Learning Letters and Numbers

Homeschooling has been an interesting experience. There are great times and hard times and well, really perplexing times.

Grace is a bright child so I didn’t anticipate any major challenges in teaching her kindergarten. But as usual when I least expect a challenge, there it is! When will I wizen up?

For a year and a half I have been teaching her the letters and numbers. She has learned most of the letters and sounds, but she has a terrible time with two letters–both vowels. The English language revolves around five vowels. Try reading without two of them, no way! About half of the time she sees a little I she says the “T” sound. The rest of the time she can’t differentiate between the E and I sounds. I am told this is pretty common. We are at the point where she should be sounding out words though, and she just can’t sound them out. So…what to do? Do I just keep working on sounds? Will it just click one day?

Then there is the number issue. We count to twenty. She does very well, with one exception. She can not remember “Fifteen.” Every time she gets to this number she says, “Five teen.” I get it. I understand how that seems normal, but you would laugh at my efforts to get her to say, “Fifteen.” We jump up and down and say it. We wave our hands and say it. We do cheers, “I say fourteen you say fifteen. Fourteen…”

“Fifteen.”

Every day I think, “Okay she’s got it.”

Every next day we sit down to count to twenty. I hold my breath as she counts, “Thirteen, fourteen…five teen.” Every. Single. Time.

I know that she will not go to college saying, “Five teen,” or not knowing her vowels. She will get it eventually! But for now I wonder do I push her to keep going? Do I spend more time on letters? Should I just let her play for a few weeks and then take it up again? She is a young five after all. What is the best for HER?

I’m linked with Time Warp Wife, and Hip Homeschool Hop.

9 comments to Learning Letters and Numbers

  • I would let the number issue slide, it should fix itself with exposure to the number system. Just keep playing with counting and make sure you are the one saying fifteen for a while then maybe she will get it the next time around. As for the letters, I wouldn’t focus on them in isolation. Create a collage of pictures that have that letter sound in it (focus on beginning sounds and CVC words), search for the sound in books and writing assignments. If you focus on it in isolation, you will just frustrate yourself and her. Having her decode CV, VC anc CVC words with those letters may help too as she will hear the wrong things when she tries to say the right word.

  • We are having problems with 13 and 15. Annabelle counts it just fine but when she sees the number, she says five teen or three teen. It drives me bonkers!

  • :) I remember a couple of my kids doing this while I was homeschooling. But I am a very relaxed homeschooler so it really didn’t bother me that much..I would just wait a couple of weeks and try again..it’s amazing what just giving it a little time will do :)
    It might just be me but isn’t reading with 2 vowels a little advanced for beginners? I don’t remember now it’s been so long:) You are a great Mom! and Teacher:)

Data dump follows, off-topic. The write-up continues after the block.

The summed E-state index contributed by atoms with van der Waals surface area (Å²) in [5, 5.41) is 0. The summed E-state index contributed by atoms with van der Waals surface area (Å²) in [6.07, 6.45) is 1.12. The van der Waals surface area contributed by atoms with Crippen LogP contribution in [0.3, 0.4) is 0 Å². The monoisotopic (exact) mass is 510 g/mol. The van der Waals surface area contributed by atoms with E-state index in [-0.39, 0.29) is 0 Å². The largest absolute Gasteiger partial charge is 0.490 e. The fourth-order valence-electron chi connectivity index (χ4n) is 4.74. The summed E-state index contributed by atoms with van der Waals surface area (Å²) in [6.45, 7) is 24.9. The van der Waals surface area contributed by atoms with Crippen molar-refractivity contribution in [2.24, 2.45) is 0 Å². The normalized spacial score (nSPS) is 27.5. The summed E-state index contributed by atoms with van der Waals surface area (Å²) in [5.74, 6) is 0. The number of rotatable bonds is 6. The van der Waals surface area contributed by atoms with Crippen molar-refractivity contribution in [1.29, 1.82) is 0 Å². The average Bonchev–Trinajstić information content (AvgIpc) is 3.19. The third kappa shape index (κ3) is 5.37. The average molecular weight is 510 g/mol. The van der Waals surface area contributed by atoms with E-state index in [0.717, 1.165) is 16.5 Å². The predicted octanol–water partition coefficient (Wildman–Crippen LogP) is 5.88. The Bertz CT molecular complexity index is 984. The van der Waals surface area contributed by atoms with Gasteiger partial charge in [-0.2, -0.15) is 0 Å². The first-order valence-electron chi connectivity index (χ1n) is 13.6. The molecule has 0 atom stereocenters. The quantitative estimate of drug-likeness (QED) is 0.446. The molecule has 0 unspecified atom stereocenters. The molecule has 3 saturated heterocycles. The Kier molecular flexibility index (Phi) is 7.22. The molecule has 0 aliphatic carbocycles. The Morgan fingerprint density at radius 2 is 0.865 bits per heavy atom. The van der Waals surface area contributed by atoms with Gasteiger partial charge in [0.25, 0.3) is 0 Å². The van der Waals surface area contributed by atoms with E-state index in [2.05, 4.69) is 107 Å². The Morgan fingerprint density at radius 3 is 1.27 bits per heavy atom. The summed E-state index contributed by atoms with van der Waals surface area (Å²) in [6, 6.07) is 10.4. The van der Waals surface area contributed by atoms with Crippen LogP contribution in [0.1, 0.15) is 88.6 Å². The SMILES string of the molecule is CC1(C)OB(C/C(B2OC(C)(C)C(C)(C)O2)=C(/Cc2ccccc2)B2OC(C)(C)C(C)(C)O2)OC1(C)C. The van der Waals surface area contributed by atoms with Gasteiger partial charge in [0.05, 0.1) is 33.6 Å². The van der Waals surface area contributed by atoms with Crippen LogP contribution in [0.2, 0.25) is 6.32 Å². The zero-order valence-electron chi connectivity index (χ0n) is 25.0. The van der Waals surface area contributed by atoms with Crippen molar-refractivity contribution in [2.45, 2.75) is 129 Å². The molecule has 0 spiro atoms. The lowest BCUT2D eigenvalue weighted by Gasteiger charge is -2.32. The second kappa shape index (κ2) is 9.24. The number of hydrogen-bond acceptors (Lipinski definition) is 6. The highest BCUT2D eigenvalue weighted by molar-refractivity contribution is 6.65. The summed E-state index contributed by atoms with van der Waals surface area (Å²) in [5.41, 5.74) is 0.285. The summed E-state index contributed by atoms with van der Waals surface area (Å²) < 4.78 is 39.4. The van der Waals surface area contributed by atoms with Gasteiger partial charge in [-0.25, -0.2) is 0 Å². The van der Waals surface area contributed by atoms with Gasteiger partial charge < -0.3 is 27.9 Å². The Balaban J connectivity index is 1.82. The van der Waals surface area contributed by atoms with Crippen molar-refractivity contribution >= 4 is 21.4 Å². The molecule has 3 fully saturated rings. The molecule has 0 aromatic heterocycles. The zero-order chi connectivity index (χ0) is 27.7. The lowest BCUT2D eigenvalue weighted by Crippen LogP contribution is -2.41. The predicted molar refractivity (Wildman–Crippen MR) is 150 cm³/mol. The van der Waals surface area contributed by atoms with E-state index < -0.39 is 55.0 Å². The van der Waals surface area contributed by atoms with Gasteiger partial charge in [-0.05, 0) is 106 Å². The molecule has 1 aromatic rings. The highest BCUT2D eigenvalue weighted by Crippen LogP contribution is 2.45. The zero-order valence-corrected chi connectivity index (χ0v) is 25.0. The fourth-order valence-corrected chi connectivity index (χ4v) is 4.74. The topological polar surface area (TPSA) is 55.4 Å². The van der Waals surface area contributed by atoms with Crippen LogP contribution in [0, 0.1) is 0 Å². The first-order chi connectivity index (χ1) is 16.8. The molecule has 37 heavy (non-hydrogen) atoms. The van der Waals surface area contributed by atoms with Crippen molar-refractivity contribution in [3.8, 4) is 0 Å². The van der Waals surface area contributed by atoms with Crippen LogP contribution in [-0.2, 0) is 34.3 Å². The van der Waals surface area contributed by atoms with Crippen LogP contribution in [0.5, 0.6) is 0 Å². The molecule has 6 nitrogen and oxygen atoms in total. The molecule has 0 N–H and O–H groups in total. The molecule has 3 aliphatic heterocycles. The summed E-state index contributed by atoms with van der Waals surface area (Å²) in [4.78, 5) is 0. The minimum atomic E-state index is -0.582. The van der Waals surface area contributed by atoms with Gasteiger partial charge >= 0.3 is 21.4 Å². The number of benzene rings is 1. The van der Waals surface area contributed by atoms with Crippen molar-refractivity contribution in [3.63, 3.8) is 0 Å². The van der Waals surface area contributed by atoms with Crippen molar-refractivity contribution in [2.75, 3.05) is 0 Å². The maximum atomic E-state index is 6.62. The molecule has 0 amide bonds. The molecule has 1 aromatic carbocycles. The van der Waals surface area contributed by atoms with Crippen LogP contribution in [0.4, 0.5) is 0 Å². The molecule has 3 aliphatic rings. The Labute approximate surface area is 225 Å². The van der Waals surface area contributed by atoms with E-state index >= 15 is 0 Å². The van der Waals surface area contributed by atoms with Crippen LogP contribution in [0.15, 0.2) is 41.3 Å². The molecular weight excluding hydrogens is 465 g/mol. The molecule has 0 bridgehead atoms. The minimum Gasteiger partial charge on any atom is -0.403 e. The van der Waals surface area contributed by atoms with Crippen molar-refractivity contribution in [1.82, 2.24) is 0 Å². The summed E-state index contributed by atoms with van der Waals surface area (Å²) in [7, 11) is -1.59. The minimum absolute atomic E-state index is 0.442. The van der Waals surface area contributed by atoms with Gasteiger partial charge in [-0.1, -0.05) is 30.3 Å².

• Rakel McDuff

    We are having a simular problem with Stacy. She turned 5 in Nov. She is lerning to count to count to 50 now, but she did forget her 13 and 15. Rodney would tell her if you would just say five teen I’d be happy.

    As for the sounds of the Letters find the Letters and Sounds movie by Leap Frog. Both my kids loved it and still do. It teaches all the alphabet and has some cutesy songs to go with them.

  • Jill

    It might be that your daughter is a visual learner?
    I would keep going with both but make sure she is using number cards (possibly with words on them as well). When she gets the short I sounds in reading the word fifteen will come to her better if she sees it. Daily putting cards in order. She might also be the child that will benefit most from seeing and studying math facts with the answers often before drilling and while learning them. You keep saying fifteen, but she might need to see fif.

  • Aimee

    I probably wouldn’t worry about the number thing. She seems to get the general idea. It’s probably just one of those quirky kid things that work themselves out. As far as phones, I love the pathway to phonics method. It starts with short vowel sounds then adds the consonants one at a time but blended with the five vowels ie. da, de, di, do, du. I’ve also been playing bingo with my preschooler and kindergartener. With the preschooler, I have the vowel sounds (all lower case right now) on a grid. When I call out a sound, he finds the corresponding letter and puts a pebble on it. With my kindergartener, I put the words she’s able to read on the grid and call them out. I give her five seconds to find the word before I call out another word and she has to move on. Both of the kids love it and I’m sure it could be adapted to suit various grades as well as subjects (times tables, addition, subtraction, historical dates, elements tables, etc!)

  • Aimee

    Auto correct oops…phonics not phones :)

  • I love the five-teen b/c it reminds me of my 4 year old. She always skips 13 and I have tried the “repeat after me thing, too”… I think everything you’ve mentioned is pretty normal for her age and she will get it.

  • YES my daughter is very visual! Thank you guys so much for your suggestions! I have, am, and will be using/trying them out. :)

Leave a Reply

  

  

  

You can use these HTML tags

<a href="" title=""> <abbr title=""> <acronym title=""> <b> <blockquote cite=""> <cite> <code> <del datetime=""> <em> <i> <q cite=""> <strike> <strong>